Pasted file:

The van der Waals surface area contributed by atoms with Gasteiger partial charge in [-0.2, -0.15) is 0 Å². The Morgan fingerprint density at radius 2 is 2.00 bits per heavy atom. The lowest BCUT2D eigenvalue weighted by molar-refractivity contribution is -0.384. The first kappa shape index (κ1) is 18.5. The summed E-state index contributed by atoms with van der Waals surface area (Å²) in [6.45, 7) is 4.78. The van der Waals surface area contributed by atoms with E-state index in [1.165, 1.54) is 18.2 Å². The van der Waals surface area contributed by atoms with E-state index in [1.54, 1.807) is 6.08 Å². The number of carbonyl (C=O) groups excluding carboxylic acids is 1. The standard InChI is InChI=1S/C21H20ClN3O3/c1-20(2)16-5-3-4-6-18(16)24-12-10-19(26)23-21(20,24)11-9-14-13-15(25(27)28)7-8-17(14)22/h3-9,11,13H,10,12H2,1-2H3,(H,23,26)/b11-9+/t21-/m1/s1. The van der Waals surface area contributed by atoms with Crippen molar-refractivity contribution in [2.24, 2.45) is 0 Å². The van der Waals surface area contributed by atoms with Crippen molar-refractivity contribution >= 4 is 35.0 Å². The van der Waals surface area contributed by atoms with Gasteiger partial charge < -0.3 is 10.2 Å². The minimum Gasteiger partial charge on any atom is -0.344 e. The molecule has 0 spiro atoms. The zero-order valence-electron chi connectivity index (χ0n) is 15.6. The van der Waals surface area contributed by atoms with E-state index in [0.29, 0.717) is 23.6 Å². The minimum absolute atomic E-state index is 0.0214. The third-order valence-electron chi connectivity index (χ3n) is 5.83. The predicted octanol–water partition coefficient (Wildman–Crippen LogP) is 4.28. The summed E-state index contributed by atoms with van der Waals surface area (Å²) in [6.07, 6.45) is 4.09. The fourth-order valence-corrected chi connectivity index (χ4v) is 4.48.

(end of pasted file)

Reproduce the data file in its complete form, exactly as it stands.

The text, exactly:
The van der Waals surface area contributed by atoms with Gasteiger partial charge in [-0.2, -0.15) is 0 Å². The Morgan fingerprint density at radius 2 is 2.00 bits per heavy atom. The lowest BCUT2D eigenvalue weighted by molar-refractivity contribution is -0.384. The first kappa shape index (κ1) is 18.5. The summed E-state index contributed by atoms with van der Waals surface area (Å²) in [6.45, 7) is 4.78. The van der Waals surface area contributed by atoms with E-state index in [1.165, 1.54) is 18.2 Å². The van der Waals surface area contributed by atoms with E-state index in [1.54, 1.807) is 6.08 Å². The number of carbonyl (C=O) groups excluding carboxylic acids is 1. The standard InChI is InChI=1S/C21H20ClN3O3/c1-20(2)16-5-3-4-6-18(16)24-12-10-19(26)23-21(20,24)11-9-14-13-15(25(27)28)7-8-17(14)22/h3-9,11,13H,10,12H2,1-2H3,(H,23,26)/b11-9+/t21-/m1/s1. The van der Waals surface area contributed by atoms with Crippen molar-refractivity contribution in [2.24, 2.45) is 0 Å². The van der Waals surface area contributed by atoms with Crippen molar-refractivity contribution >= 4 is 35.0 Å². The van der Waals surface area contributed by atoms with Gasteiger partial charge < -0.3 is 10.2 Å². The minimum Gasteiger partial charge on any atom is -0.344 e. The molecule has 0 spiro atoms. The zero-order valence-electron chi connectivity index (χ0n) is 15.6. The van der Waals surface area contributed by atoms with E-state index in [0.29, 0.717) is 23.6 Å². The minimum absolute atomic E-state index is 0.0214. The third-order valence-electron chi connectivity index (χ3n) is 5.83. The predicted octanol–water partition coefficient (Wildman–Crippen LogP) is 4.28. The summed E-state index contributed by atoms with van der Waals surface area (Å²) in [6.07, 6.45) is 4.09. The fourth-order valence-corrected chi connectivity index (χ4v) is 4.48.